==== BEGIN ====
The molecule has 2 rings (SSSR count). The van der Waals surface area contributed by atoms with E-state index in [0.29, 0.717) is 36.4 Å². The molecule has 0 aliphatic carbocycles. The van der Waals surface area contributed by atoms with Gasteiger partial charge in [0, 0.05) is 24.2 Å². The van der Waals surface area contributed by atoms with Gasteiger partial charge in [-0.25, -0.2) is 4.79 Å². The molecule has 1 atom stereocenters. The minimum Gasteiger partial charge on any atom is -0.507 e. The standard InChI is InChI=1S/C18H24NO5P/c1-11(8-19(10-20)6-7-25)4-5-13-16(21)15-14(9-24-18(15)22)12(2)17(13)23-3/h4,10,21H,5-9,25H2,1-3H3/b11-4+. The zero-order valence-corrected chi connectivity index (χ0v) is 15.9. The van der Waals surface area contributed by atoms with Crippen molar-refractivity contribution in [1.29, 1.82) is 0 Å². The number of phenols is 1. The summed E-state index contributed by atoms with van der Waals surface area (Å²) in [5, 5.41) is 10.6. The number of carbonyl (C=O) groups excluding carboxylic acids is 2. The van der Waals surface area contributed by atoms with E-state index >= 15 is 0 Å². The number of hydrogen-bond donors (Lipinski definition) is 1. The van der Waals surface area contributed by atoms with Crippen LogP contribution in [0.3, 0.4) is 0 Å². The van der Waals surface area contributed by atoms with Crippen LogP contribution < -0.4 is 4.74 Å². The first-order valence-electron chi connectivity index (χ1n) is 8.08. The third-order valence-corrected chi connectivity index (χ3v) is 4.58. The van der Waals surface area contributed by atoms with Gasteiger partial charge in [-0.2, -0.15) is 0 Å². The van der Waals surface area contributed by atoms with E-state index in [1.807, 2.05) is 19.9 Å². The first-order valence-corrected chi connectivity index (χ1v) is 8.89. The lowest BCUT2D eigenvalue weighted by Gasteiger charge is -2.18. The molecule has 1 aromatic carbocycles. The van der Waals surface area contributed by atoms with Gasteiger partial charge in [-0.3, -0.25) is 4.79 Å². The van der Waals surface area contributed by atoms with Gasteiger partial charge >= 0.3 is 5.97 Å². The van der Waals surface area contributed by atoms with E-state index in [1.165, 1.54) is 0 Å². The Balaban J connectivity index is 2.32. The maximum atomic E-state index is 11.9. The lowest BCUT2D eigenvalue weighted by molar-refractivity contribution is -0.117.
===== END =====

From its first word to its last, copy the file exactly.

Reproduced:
The molecule has 2 rings (SSSR count). The van der Waals surface area contributed by atoms with E-state index in [0.29, 0.717) is 36.4 Å². The molecule has 0 aliphatic carbocycles. The van der Waals surface area contributed by atoms with Gasteiger partial charge in [0, 0.05) is 24.2 Å². The van der Waals surface area contributed by atoms with Gasteiger partial charge in [-0.25, -0.2) is 4.79 Å². The molecule has 1 atom stereocenters. The minimum Gasteiger partial charge on any atom is -0.507 e. The standard InChI is InChI=1S/C18H24NO5P/c1-11(8-19(10-20)6-7-25)4-5-13-16(21)15-14(9-24-18(15)22)12(2)17(13)23-3/h4,10,21H,5-9,25H2,1-3H3/b11-4+. The zero-order valence-corrected chi connectivity index (χ0v) is 15.9. The van der Waals surface area contributed by atoms with Crippen molar-refractivity contribution in [1.29, 1.82) is 0 Å². The number of phenols is 1. The summed E-state index contributed by atoms with van der Waals surface area (Å²) in [5, 5.41) is 10.6. The number of carbonyl (C=O) groups excluding carboxylic acids is 2. The van der Waals surface area contributed by atoms with E-state index >= 15 is 0 Å². The number of hydrogen-bond donors (Lipinski definition) is 1. The van der Waals surface area contributed by atoms with Crippen LogP contribution in [0.3, 0.4) is 0 Å². The van der Waals surface area contributed by atoms with Crippen LogP contribution < -0.4 is 4.74 Å². The first-order valence-electron chi connectivity index (χ1n) is 8.08. The third-order valence-corrected chi connectivity index (χ3v) is 4.58. The van der Waals surface area contributed by atoms with Gasteiger partial charge in [-0.2, -0.15) is 0 Å². The van der Waals surface area contributed by atoms with E-state index in [1.807, 2.05) is 19.9 Å². The first-order valence-corrected chi connectivity index (χ1v) is 8.89. The lowest BCUT2D eigenvalue weighted by Gasteiger charge is -2.18. The molecule has 1 aromatic carbocycles. The van der Waals surface area contributed by atoms with Gasteiger partial charge in [-0.3, -0.25) is 4.79 Å². The van der Waals surface area contributed by atoms with Gasteiger partial charge >= 0.3 is 5.97 Å². The van der Waals surface area contributed by atoms with E-state index in [1.165, 1.54) is 0 Å². The Balaban J connectivity index is 2.32. The maximum atomic E-state index is 11.9. The lowest BCUT2D eigenvalue weighted by molar-refractivity contribution is -0.117.